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Mission and navigation design for the 2009 Mars Science Laboratory mission

Show simple item record D’Amario, Louis A. 2015-07-14T18:05:42Z 2015-07-14T18:05:42Z 2008-09-29
dc.identifier.citation 59th International Astronautical Congress, Glasgow, Scotland, September 29 - October 3, 2008 en_US
dc.identifier.clearanceno 08-2920
dc.description.abstract NASA s Mars Science Laboratory mission will launch the next mobile science laboratory to Mars in the fall of 2009 with arrival at Mars occurring in the summer of 2010. A heat shield, parachute, and rocket-powered descent stage, including a sky crane, will be used to land the rover safely on the surface of Mars. The direction of the atmospheric entry vehicle lift vector will be controlled by a hypersonic entry guidance algorithm to compensate for entry trajectory errors and counteract atmospheric and aerodynamic dispersions. The key challenges for mission design are (1) develop a launch/arrival strategy that provides communications coverage during the Entry, Descent, and Landing phase either from an X-band direct-to-Earth link or from a Ultra High Frequency link to the Mars Reconnaissance Orbiter for landing latitudes between 30 deg North and 30 deg South, while satisfying mission constraints on Earth departure energy and Mars atmospheric entry speed, and (2) generate Earth-departure targets for the Atlas V-541 launch vehicle for the specified launch/arrival strategy. The launch/arrival strategy employs a 30-day baseline launch period and a 27-day extended launch period with varying arrival dates at Mars. The key challenges for navigation design are (1) deliver the spacecraft to the atmospheric entry interface point (Mars radius of 3522.2 km) with an inertial entry flight path angle error of ±0.20 deg (3σ), (2) provide knowledge of the entry state vector accurate to ±2.8 km (3σ) in position and ±2.0 m/s (3σ) in velocity for initializing the entry guidance algorithm, and (3) ensure a 99% probability of successful delivery at Mars with respect to available cruise stage propellant. Orbit determination is accomplished via ground processing of multiple complimentary radiometric data types: Doppler, range, and Delta-Differential One-way Ranging (a Very Long Baseline Interferometry measurement). The navigation strategy makes use of up to five interplanetary trajectory correction maneuvers to achieve entry targeting requirements. The requirements for cruise propellant usage and atmospheric entry targeting and knowledge are met with ample margins. en_US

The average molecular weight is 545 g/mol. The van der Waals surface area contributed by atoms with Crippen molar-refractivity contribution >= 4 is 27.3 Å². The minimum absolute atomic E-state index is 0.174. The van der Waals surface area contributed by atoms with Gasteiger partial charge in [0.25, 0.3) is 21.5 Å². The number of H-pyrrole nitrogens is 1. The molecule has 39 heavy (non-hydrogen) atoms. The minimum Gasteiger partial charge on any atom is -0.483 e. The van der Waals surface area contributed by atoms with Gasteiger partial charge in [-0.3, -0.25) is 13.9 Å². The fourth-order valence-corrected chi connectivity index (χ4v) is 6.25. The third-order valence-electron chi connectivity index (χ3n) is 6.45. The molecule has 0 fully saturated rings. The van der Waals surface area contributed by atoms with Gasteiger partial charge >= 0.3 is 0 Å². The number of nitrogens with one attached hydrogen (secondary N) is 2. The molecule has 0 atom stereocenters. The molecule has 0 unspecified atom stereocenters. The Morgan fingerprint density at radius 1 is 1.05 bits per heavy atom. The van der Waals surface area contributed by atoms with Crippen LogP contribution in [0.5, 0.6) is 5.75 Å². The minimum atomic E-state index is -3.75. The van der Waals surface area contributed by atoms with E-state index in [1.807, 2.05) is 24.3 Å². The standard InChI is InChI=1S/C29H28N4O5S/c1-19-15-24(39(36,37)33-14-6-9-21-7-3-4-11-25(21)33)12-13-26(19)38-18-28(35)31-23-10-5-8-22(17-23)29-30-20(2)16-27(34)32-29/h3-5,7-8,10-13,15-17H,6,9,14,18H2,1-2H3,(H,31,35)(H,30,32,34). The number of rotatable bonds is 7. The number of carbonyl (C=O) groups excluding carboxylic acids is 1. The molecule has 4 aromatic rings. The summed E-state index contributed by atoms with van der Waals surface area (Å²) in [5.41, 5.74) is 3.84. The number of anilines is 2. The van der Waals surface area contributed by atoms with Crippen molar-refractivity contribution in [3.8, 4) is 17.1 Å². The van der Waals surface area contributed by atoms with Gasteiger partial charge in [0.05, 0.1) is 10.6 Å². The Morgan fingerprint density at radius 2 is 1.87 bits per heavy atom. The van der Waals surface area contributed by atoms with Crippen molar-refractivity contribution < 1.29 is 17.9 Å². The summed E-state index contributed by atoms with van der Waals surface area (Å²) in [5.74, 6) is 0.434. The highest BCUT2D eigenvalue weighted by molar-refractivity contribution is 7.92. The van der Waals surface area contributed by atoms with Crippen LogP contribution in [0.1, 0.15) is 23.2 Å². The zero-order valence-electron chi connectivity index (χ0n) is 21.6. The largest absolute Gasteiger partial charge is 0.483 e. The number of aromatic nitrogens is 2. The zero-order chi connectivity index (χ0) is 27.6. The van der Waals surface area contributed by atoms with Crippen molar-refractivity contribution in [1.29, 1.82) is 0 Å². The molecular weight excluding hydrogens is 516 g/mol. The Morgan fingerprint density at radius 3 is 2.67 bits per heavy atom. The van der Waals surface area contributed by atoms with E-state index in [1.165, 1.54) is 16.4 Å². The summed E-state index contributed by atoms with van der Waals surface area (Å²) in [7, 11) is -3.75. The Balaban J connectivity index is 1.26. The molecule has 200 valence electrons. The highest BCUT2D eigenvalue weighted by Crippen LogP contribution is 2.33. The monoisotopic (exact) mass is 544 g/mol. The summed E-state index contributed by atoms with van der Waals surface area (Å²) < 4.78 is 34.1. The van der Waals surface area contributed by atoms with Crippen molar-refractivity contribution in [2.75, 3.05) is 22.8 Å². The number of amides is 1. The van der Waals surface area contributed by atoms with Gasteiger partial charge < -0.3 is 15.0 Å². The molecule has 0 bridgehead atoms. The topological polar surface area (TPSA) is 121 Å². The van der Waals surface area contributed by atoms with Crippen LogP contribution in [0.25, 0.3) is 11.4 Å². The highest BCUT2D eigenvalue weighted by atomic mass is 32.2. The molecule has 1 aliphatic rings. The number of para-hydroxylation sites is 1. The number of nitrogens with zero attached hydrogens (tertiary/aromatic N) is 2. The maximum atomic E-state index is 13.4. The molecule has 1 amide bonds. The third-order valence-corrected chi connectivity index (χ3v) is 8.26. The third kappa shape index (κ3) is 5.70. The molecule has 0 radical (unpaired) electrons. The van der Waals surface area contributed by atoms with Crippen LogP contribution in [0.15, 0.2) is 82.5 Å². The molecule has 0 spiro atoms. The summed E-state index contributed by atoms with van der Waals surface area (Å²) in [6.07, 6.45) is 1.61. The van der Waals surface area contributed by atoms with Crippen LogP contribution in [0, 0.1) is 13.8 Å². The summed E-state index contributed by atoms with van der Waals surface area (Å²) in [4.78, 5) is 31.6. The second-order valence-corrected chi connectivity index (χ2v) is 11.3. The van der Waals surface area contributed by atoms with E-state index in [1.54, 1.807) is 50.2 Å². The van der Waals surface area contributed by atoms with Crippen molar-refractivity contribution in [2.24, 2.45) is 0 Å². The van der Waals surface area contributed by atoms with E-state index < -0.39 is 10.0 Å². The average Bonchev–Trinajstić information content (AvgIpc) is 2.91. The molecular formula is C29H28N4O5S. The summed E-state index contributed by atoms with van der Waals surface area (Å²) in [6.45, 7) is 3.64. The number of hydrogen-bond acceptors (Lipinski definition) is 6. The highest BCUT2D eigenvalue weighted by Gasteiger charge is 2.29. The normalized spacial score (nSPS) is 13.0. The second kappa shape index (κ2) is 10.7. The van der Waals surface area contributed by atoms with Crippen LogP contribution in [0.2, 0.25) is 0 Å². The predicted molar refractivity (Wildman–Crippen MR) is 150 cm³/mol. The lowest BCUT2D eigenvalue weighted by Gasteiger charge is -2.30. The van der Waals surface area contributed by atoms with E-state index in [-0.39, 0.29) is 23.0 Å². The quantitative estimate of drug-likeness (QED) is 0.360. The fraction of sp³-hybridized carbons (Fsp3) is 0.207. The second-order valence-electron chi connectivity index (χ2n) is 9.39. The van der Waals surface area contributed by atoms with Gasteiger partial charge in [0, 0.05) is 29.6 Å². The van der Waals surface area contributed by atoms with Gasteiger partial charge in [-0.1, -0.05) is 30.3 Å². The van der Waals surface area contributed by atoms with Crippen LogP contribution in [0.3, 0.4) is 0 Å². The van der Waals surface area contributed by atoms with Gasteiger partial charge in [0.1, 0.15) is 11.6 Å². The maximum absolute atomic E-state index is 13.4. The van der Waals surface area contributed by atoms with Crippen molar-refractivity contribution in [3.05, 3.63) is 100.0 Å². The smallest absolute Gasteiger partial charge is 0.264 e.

dc.description.sponsorship NASA/JPL en_US
dc.language.iso en_US en_US
dc.publisher Pasadena, CA : Jet Propulsion Laboratory, National Aeronautics and Space Administration, 2008 en_US
dc.subject Mission design en_US
dc.title Mission and navigation design for the 2009 Mars Science Laboratory mission en_US
dc.type Preprint en_US

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